It might sound good

December 11, 2014
 by Paul McGowan

… but nothing’s perfect, not even live music; it has imperfect venues to be played in.

We were discussing complementary transistors: PNP and NPN devices. They too are not perfect. Each alone has its own quirks but they are different. And that’s a problem when we try and divide the top half of the sine wave using an NPN and the bottom half using a PNP as we do in a full complementary circuit. Were they identical it shouldn’t be a problem. But they are not and try as we might, as designers, to match their characteristics we can only get close, not perfect.

To our rescue comes things like negative feedback – which some designers use while others eschew. No, designing circuits is always a challenge involving compromise, careful listening to the results of fixing one thing while breaking another. It’s just the nature of what we do.

On a personal note I like and use complementary symmetrical devices for output stages, and have for years. They are the best of the compromises we have.

And that’s important, knowing which are the best, which to stay away from. And perhaps most important, knowing what to listen for when designs are being evaluated.

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4 comments on “It might sound good”

  1. Hello, Paul.

    Again I put the question what you are listening for when evaluating a circuit topology?
    Do you really listen to the amp? Or are you listening to the interaction between your specific listening room, your specific speakers and the new amp?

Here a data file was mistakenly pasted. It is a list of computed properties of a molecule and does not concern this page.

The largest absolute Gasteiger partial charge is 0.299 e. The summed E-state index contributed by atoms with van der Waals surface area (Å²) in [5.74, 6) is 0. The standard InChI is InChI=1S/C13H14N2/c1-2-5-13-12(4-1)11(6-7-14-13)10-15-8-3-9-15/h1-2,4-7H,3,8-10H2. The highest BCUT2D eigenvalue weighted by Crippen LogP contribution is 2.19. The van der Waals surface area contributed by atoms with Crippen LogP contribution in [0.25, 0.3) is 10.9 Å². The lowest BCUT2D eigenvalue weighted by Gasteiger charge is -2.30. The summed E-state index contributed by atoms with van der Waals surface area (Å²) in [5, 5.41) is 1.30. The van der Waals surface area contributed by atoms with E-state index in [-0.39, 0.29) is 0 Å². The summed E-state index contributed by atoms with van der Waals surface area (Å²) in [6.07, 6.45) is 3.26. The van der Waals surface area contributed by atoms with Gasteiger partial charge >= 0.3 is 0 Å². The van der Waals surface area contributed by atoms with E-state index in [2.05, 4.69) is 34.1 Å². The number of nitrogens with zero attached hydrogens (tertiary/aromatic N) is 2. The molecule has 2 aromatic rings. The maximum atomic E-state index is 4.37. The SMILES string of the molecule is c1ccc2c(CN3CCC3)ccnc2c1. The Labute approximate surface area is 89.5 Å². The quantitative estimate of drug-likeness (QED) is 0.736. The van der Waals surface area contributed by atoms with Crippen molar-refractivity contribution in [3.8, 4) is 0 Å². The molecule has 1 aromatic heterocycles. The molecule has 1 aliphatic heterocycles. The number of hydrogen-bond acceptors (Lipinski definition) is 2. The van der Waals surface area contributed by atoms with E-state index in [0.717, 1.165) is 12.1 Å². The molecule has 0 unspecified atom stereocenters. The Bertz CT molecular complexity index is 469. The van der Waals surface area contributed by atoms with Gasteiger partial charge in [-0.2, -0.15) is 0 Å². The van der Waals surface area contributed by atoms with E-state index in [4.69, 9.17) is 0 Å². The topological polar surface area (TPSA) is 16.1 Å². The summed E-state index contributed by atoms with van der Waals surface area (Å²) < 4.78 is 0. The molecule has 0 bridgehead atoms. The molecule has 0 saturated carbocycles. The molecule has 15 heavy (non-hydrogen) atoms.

How can one transfer your listening results to other speakers and listening rooms?
    Or do you listen via a closed headphone design?

  2. Imagine the lousy sounding venues that the great European composers experienced in the eighteenth/nineteenth century. I can confirm that first-hand having attended concerts in some old palaces and salons. Even among contemporary concert halls, how many deliver that extraordinary sound,let alone decent sonics ? And nothing sounds worse than the exhibition rooms at the HiFi shows.

    As audiophile consumers, we appreciate all the manufacturers’ efforts to achieve perfection in their equipment. But don’t lose sight of the real world in which they play. There never is and never will be perfect sound, whatever that means.

  3. It seems to me audiophiles and electrical engineers have a different view of what an ideal amplifier is supposed to do. Audiophiles want amplifiers that sound good…to them…in their own sound systems. Electrical engineers want amplifiers that perform a specific idealized electrical function based on their understanding of electricity as closely as they can get it no matter how it sounds. If it doesn’t sound good but performs well by their criteria they look for the root cause of problems and fixes elsewhere.

    It is true that nothing performs perfectly. However, mathematicians have given engineers a tool called an asymptote. Stated verbally this is a notion of something that continually approaches an ideal more and more closely but never reaches it. The question then becomes how close does it have to get? The engineer’s answer is close enough that humans cannot distinguish the difference between the engineered product and the ideal. This threshold is determined by experimentation performed by clinical psychologists who study the limits of human perception. The audiophile’s answer often seems to be that no nearness of approach is good enough and that usable improvement is possible and therefore justified indefinitely.

    What does this mean in practical terms? To the engineer there is a point where he stops. The only improvements of value are cheaper, smaller, more reliable, more efficient, easier to use. To the audiophile it means an endless search, often one that is increasingly expensive and never has a satisfactory end point. I’m glad I’m not an audiophile.

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